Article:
CROSS REFERENCE TO RELATED APPLICATIONS
This application claims the benefit of U.S. provisional application 61/480,747, filed Apr. 29, 2011; and this application is also a continuation-in-part of U.S. application Ser. No. 12/112,233, filed Apr. 30, 2008, which claims the benefit of U.S. provisional application 60/915,027, filed Apr. 30, 2007. Each of the applications identified above is incorporated herein by reference.
In certain circumstances, it may be desirable to harvest fat from one location of a patient's body and introduce the extracted fat into a second anatomic location of the patient. One common procedure for fat harvesting is the Coleman approach. In the Coleman approach, fat tissue is extracted from a source location (e.g., the buttocks) using a syringe. The tissue that is extracted is then centrifuged for a specified length of time at particular settings. After centrifuging, the high density portion is on the bottom and the low density portion is on top. The high density portion of the centrifuged matter is then selected (e.g. by skimming off the top one third or top one half and discarding the skimmed-off portion). The high density portion is then injected into the target site (e.g. a breast). The Coleman approach has a number of disadvantages, including the fact that it is difficult to obtain a large volume of tissue rapidly. Other possible sources of fat include fat that is obtained by a conventional liposuction technique e.g., Suction Assisted Lipoplasty (“SAL”) or Vaser-Ultrasonic Assisted Lipoplasty (“V-UAL”). But the fat that is obtained using these liposuction procedures is not ideal for reintroduction to the patient's body due to low-viability issues and other problems.
In other circumstances, it may be desirable to harvest adipose stem cells from a patient's body for subsequent use. This is sometimes referred to as stem cell isolation. One conventional approach for isolating stem cells is to start with a lipoaspirate from a conventional liposuction technique (e.g., SAL or V-UAL). The lipoaspirate is first gravity-separated into a supranatant (which contains mostly fat) and an infranatant (which contains mostly blood and fluids that were injected during the liposuction). The supranatant is then treated with the collagenase to separate the cells from each other. After the collagenase treatment, the supranatant is centrifuged, which separates the supranatant into three layers: a second generation supranatant on top, an infranatant beneath the supranatant, and a stromal vascular fraction (“SVF”) beneath the infranatant. The SVF contains adipose stem cells which can then be used for all permitted purposes. But this approach is problematic because it requires collagenase, which can be difficult to remove, and can be very dangerous.
With the methods and apparatuses described herein, portions of fatty tissue are drawn into orifices in a cannula, and a heated solution is impinged against those portions of tissue. The heated solution liquefies or gellifies parts of the fatty tissue, so they can be removed from the patient's body more easily. The fat that is so removed is better suited for reintroduction into a patient's body as compared to fat that is harvested using other approaches. The fat that is removes using the methods and apparatuses described herein can also be used as a raw material for stem cell isolation, without relying on the use of collagenase.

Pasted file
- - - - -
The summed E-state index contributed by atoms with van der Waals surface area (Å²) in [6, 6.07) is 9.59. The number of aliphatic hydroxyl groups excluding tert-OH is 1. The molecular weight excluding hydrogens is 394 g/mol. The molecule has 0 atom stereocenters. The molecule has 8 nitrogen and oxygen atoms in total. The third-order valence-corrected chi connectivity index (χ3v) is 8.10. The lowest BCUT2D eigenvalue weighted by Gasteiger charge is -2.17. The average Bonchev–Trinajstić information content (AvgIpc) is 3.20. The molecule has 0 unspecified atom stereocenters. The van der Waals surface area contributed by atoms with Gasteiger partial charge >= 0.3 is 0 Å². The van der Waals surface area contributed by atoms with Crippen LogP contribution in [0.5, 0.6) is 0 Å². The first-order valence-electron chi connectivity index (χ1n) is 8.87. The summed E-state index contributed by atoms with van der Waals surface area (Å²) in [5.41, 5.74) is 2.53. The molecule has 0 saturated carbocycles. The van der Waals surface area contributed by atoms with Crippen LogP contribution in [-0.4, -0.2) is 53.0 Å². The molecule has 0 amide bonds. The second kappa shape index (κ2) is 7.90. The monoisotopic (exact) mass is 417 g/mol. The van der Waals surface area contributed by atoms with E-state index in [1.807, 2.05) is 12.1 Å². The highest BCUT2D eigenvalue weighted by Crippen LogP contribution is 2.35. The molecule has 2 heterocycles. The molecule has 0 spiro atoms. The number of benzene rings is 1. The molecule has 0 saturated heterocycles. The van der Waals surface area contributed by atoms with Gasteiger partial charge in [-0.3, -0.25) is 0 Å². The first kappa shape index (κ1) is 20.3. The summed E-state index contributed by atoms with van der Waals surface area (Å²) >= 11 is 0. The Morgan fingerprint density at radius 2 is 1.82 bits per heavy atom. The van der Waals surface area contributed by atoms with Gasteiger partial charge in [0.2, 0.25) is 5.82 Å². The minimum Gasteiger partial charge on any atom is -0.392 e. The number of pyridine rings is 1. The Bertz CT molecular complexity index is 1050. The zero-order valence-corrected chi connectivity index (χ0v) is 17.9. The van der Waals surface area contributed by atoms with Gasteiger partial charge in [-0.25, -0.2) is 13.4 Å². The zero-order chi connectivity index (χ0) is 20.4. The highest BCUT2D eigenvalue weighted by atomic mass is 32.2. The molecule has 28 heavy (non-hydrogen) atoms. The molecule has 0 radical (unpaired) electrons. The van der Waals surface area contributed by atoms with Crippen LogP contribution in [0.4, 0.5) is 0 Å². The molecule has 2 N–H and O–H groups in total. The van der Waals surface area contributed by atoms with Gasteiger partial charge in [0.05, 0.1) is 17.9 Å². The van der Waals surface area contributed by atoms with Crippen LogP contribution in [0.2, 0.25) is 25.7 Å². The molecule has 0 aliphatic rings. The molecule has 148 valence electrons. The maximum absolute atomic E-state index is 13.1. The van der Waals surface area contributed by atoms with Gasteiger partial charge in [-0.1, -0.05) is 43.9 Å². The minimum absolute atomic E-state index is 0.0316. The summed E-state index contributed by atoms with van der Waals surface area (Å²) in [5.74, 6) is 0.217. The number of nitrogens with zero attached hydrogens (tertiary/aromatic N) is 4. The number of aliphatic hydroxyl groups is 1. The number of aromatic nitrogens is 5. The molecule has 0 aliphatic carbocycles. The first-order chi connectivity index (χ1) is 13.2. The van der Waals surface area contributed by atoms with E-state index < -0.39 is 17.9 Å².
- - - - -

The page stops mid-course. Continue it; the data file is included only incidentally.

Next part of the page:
BRIEF DESCRIPTION OF THE DRAWINGS
FIG. 1 shows an embodiment of a tissue liquefaction system.
FIG. 2 is a detail of the distal end of the FIG. 1 embodiment.
FIG. 3 is a section view of alternative configuration for the distal end of the FIG. 1 embodiment.
FIG. 4 is a detail of another alternative configuration for the distal end of the FIG. 1 embodiment.
FIGS. 5 and 5A show another embodiment of a tissue liquefaction system, which includes a forward-facing external tumescent spray applicator.
FIG. 6 shows some variations of the distal end of the cannula.
FIG. 7 shows how the cannula can be configured with external fluid-supply paths, in less preferred embodiments.
FIG. 8 shows how the cannula can be configured with the fluid supply paths internal to the suction path.
FIG. 9 shows a cannula with a single fluid supply tube internal to the suction path
FIG. 10 shows a cannula configuration with two internal fluid supply tubes.
FIG. 11 shows a cannula having two fluid supply paths internal to the suction path.
FIG. 12 shows a cannula with six fluid supply paths internal to the suction path.
FIG. 13 shows an alternative cannula configuration with six internal fluid supply paths.
FIG. 14 is a block diagram of a suitable fluid heating and pressurization system.
FIG. 15 shows a high speed camera fluid supply image and pressure rise graph.
DETAILED DESCRIPTION OF THE PREFERRED EMBODIMENTS
The embodiments described below generally involve the delivery of pressurized heated biocompatible fluid to heat targeted tissue and soften, gellify, or liquefy the target tissue for removal from a living body. The heated biocompatible fluid is preferably delivered as a series of pulses, but in alternative embodiments may be delivered as a continuous stream. After the tissue has been softened, gellified, or liquefied, it is sucked away out of the subject's body.